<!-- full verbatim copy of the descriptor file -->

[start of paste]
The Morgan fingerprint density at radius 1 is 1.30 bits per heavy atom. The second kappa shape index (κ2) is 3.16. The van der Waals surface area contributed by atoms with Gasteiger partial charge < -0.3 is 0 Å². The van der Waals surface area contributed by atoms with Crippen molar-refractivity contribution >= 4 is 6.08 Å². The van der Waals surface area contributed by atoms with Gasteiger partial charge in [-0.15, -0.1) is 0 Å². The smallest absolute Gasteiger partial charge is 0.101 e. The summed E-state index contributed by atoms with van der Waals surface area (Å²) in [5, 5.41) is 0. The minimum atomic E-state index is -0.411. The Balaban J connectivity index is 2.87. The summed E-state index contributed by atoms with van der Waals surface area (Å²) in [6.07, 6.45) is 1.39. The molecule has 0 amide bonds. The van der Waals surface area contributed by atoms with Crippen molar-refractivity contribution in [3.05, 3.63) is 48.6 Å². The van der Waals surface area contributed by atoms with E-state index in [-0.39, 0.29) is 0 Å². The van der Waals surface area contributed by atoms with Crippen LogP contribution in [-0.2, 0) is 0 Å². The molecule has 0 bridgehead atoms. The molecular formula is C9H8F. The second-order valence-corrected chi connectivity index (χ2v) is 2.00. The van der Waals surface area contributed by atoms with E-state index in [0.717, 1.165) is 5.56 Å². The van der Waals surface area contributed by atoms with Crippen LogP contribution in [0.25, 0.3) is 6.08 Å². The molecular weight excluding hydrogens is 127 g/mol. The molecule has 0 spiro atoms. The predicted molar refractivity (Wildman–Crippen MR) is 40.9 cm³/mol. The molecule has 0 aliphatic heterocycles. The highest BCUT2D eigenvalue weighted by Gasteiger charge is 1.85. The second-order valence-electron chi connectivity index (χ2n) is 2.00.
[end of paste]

The Morgan fingerprint density at radius 1 is 1.30 bits per heavy atom. The second kappa shape index (κ2) is 3.16. The van der Waals surface area contributed by atoms with Gasteiger partial charge < -0.3 is 0 Å². The van der Waals surface area contributed by atoms with Crippen molar-refractivity contribution >= 4 is 6.08 Å². The van der Waals surface area contributed by atoms with Gasteiger partial charge in [-0.15, -0.1) is 0 Å². The smallest absolute Gasteiger partial charge is 0.101 e. The summed E-state index contributed by atoms with van der Waals surface area (Å²) in [5, 5.41) is 0. The minimum atomic E-state index is -0.411. The Balaban J connectivity index is 2.87. The summed E-state index contributed by atoms with van der Waals surface area (Å²) in [6.07, 6.45) is 1.39. The molecule has 0 amide bonds. The van der Waals surface area contributed by atoms with Crippen molar-refractivity contribution in [3.05, 3.63) is 48.6 Å². The van der Waals surface area contributed by atoms with E-state index in [-0.39, 0.29) is 0 Å². The van der Waals surface area contributed by atoms with Crippen LogP contribution in [-0.2, 0) is 0 Å². The molecule has 0 bridgehead atoms. The molecular formula is C9H8F. The second-order valence-corrected chi connectivity index (χ2v) is 2.00. The van der Waals surface area contributed by atoms with E-state index in [0.717, 1.165) is 5.56 Å². The van der Waals surface area contributed by atoms with Crippen LogP contribution in [0.25, 0.3) is 6.08 Å². The molecular weight excluding hydrogens is 127 g/mol. The molecule has 0 spiro atoms. The predicted molar refractivity (Wildman–Crippen MR) is 40.9 cm³/mol. The molecule has 0 aliphatic heterocycles. The highest BCUT2D eigenvalue weighted by Gasteiger charge is 1.85. The second-order valence-electron chi connectivity index (χ2n) is 2.00.